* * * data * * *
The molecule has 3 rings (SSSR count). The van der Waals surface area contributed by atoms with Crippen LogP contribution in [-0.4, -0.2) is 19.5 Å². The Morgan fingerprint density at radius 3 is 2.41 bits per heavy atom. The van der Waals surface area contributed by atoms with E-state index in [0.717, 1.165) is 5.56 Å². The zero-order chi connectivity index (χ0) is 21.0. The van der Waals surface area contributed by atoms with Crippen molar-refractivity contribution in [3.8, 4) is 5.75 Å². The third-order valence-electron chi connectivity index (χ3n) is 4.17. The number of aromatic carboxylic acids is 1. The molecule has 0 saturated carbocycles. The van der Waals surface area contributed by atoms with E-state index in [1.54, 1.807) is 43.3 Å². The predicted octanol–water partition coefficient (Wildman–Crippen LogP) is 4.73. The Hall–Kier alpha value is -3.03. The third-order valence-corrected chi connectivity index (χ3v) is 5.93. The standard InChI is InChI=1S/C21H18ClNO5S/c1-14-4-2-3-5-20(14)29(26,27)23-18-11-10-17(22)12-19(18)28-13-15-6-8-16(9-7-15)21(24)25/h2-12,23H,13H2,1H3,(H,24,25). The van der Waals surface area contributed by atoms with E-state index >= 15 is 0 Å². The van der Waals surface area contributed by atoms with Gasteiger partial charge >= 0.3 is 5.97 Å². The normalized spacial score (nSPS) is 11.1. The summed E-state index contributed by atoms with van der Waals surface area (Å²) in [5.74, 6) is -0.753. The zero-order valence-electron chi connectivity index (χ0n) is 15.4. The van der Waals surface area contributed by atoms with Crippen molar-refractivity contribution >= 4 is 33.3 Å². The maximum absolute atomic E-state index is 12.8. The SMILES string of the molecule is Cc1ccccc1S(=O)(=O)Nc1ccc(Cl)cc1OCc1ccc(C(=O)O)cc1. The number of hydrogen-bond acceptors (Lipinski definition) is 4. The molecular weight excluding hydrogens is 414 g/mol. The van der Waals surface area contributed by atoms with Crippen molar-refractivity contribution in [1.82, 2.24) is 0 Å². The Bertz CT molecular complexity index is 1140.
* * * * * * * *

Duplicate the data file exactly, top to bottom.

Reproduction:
The molecule has 3 rings (SSSR count). The van der Waals surface area contributed by atoms with Crippen LogP contribution in [-0.4, -0.2) is 19.5 Å². The Morgan fingerprint density at radius 3 is 2.41 bits per heavy atom. The van der Waals surface area contributed by atoms with E-state index in [0.717, 1.165) is 5.56 Å². The zero-order chi connectivity index (χ0) is 21.0. The van der Waals surface area contributed by atoms with Crippen molar-refractivity contribution in [3.8, 4) is 5.75 Å². The third-order valence-electron chi connectivity index (χ3n) is 4.17. The number of aromatic carboxylic acids is 1. The molecule has 0 saturated carbocycles. The van der Waals surface area contributed by atoms with E-state index in [1.54, 1.807) is 43.3 Å². The predicted octanol–water partition coefficient (Wildman–Crippen LogP) is 4.73. The Hall–Kier alpha value is -3.03. The third-order valence-corrected chi connectivity index (χ3v) is 5.93. The standard InChI is InChI=1S/C21H18ClNO5S/c1-14-4-2-3-5-20(14)29(26,27)23-18-11-10-17(22)12-19(18)28-13-15-6-8-16(9-7-15)21(24)25/h2-12,23H,13H2,1H3,(H,24,25). The van der Waals surface area contributed by atoms with E-state index >= 15 is 0 Å². The van der Waals surface area contributed by atoms with Gasteiger partial charge >= 0.3 is 5.97 Å². The normalized spacial score (nSPS) is 11.1. The summed E-state index contributed by atoms with van der Waals surface area (Å²) in [5.74, 6) is -0.753. The zero-order valence-electron chi connectivity index (χ0n) is 15.4. The van der Waals surface area contributed by atoms with Crippen molar-refractivity contribution >= 4 is 33.3 Å². The maximum absolute atomic E-state index is 12.8. The SMILES string of the molecule is Cc1ccccc1S(=O)(=O)Nc1ccc(Cl)cc1OCc1ccc(C(=O)O)cc1. The number of hydrogen-bond acceptors (Lipinski definition) is 4. The molecular weight excluding hydrogens is 414 g/mol. The van der Waals surface area contributed by atoms with Crippen molar-refractivity contribution in [1.82, 2.24) is 0 Å². The Bertz CT molecular complexity index is 1140.